Feedback: simplification / shape design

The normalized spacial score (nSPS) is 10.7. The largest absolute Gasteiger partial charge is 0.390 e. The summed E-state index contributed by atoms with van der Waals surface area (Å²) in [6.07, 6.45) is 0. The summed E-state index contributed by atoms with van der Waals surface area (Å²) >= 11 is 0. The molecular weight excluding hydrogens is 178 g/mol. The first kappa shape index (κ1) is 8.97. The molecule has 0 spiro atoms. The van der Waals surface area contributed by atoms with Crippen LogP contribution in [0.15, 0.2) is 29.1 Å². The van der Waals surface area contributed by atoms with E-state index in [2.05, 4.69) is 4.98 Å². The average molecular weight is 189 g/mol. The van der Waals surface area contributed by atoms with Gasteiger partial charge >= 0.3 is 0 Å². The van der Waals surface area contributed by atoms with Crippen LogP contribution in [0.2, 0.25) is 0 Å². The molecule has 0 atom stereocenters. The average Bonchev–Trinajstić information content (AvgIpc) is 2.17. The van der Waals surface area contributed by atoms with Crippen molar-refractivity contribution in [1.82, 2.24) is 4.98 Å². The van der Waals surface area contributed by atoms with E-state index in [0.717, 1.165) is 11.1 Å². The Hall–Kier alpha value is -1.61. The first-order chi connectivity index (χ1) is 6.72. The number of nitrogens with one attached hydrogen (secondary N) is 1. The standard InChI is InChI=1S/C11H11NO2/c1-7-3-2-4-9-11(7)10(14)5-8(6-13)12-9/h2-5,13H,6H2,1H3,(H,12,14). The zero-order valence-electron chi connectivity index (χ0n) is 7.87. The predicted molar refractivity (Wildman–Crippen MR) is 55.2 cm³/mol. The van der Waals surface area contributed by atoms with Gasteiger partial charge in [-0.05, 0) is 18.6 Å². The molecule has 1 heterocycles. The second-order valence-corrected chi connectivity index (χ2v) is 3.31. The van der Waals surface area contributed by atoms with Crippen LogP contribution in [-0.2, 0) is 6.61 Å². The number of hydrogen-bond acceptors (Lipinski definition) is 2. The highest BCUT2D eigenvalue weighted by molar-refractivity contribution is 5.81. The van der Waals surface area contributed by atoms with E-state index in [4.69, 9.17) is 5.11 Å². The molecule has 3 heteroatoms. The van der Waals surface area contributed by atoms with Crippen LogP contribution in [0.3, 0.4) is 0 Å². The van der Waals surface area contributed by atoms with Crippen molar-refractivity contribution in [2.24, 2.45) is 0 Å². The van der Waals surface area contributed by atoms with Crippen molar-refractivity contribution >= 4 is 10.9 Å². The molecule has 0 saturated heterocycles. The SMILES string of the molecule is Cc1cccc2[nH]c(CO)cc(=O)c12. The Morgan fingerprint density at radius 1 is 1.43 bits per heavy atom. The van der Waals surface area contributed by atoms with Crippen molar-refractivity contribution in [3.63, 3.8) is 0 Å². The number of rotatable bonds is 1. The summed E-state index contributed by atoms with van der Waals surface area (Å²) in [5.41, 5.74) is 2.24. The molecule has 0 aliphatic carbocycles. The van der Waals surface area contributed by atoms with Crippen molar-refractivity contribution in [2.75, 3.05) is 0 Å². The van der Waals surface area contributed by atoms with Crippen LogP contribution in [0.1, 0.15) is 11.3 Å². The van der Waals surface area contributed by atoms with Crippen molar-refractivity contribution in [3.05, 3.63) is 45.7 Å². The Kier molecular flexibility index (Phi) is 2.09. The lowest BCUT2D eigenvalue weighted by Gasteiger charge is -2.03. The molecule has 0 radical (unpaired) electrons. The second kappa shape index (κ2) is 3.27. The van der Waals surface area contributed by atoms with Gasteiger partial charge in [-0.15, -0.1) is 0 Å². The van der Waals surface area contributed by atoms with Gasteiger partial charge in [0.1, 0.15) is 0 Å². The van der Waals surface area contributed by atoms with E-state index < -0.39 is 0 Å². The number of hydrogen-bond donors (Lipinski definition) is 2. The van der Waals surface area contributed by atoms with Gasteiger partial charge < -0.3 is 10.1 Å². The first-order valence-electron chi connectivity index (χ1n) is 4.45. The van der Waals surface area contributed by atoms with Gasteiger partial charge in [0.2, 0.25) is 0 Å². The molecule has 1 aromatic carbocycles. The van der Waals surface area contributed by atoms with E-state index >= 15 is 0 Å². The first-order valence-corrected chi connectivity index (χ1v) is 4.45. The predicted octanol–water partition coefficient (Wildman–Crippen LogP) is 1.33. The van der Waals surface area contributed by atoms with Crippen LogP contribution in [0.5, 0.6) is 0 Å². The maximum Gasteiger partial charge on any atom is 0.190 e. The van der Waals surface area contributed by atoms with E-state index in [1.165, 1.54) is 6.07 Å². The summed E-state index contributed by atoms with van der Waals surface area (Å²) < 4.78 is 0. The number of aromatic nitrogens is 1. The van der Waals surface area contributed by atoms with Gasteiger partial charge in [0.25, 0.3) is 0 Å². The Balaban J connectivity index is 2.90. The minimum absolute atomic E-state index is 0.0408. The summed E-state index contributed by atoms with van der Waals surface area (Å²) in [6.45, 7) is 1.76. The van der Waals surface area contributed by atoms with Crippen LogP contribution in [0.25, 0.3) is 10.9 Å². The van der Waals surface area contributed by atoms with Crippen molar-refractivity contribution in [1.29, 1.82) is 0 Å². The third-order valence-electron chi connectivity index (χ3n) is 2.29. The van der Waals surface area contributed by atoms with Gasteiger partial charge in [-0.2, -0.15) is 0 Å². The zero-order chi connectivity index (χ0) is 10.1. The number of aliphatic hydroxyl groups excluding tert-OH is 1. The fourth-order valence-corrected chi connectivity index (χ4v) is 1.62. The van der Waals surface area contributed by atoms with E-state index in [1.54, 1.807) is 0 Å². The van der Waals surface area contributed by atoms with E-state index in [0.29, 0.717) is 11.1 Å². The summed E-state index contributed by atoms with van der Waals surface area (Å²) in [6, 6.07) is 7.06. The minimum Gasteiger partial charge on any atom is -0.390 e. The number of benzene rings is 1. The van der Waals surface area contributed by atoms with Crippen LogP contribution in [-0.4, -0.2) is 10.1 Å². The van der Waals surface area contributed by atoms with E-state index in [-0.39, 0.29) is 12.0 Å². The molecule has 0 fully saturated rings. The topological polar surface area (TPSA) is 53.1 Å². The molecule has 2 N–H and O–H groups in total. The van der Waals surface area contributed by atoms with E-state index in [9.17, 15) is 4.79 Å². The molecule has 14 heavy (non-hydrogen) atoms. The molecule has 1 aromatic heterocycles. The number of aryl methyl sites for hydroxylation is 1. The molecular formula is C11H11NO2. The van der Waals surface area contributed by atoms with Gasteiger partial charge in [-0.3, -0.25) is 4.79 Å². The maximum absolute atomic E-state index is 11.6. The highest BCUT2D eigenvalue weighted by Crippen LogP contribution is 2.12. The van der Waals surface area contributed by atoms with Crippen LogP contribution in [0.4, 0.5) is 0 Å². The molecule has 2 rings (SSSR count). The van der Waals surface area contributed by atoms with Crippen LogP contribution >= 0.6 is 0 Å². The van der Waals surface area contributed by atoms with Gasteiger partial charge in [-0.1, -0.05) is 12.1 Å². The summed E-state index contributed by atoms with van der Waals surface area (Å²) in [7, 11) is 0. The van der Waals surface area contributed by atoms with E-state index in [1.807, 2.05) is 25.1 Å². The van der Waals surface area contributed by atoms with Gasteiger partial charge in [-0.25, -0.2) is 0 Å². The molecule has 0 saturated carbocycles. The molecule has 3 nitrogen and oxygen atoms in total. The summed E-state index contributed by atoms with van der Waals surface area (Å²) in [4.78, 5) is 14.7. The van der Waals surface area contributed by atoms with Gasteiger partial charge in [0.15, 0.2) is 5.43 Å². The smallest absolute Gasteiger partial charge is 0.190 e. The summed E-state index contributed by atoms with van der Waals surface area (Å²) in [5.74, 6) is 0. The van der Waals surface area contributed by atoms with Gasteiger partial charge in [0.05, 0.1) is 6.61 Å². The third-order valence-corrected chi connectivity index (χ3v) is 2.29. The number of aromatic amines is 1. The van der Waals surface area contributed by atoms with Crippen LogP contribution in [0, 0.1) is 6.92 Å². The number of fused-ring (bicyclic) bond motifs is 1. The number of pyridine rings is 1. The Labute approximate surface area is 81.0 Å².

Hey, @Struggler! You originally requested my help in another post (https://www.proko.com/s/CFaT), but since there was a different discussion going on there first, I’m creating this new separate topic so we can focus just on your demands here. To provide some context, I’m attaching your drawings, and here’s what you originally wrote: —- Hi sir, I need your help to improve my work. I want to do cartoon style work but i am unable to simplify it, and that's exhausting. I am not able to making those gorgeous shapes that speaks of life. When I exaggerate something it feels to me that I am doing it wrong. So I want you to give me a honest review of my work so that I can know what I am doing wrong. Thank you —- So, as requested, I’ll share some thoughts! My personal gut reaction to your drawings: I honestly like them. To me, they feel cute and adorable, and I think they also have a nice sense of appeal and storytelling. One thing I like to have in mind is that there is no “wrong way” to draw - art is vast enough to withhold various valid types of expression. And in cartooning, I think this is especially true. But I also understand that we, artists, often idealize a particular style we wish to have, or envision techniques we want to grow upon. With that said, I think it can be important to reframe the question, not so much as “what am I doing wrong?”, but more like “where do I want to get?” I can certainly tell that you are, in fact, already drawing in a cartoon style, since your drawings do have a degree of simplification. The thing is: would you like to simplify even more? If so, what is it about each drawing exactly that you feel you’re having trouble simplifying? You also mention you’d like to make “gorgeous shapes that speak of life” - could this be a hint that what you’re struggling with isn’t exactly simplification, but shape design? (I’m thinking of exaggeration as a part of shape design too, by the way) Let me know if any of this rings true to you and if you might have anything else to share, then we can keep discussing in this thread!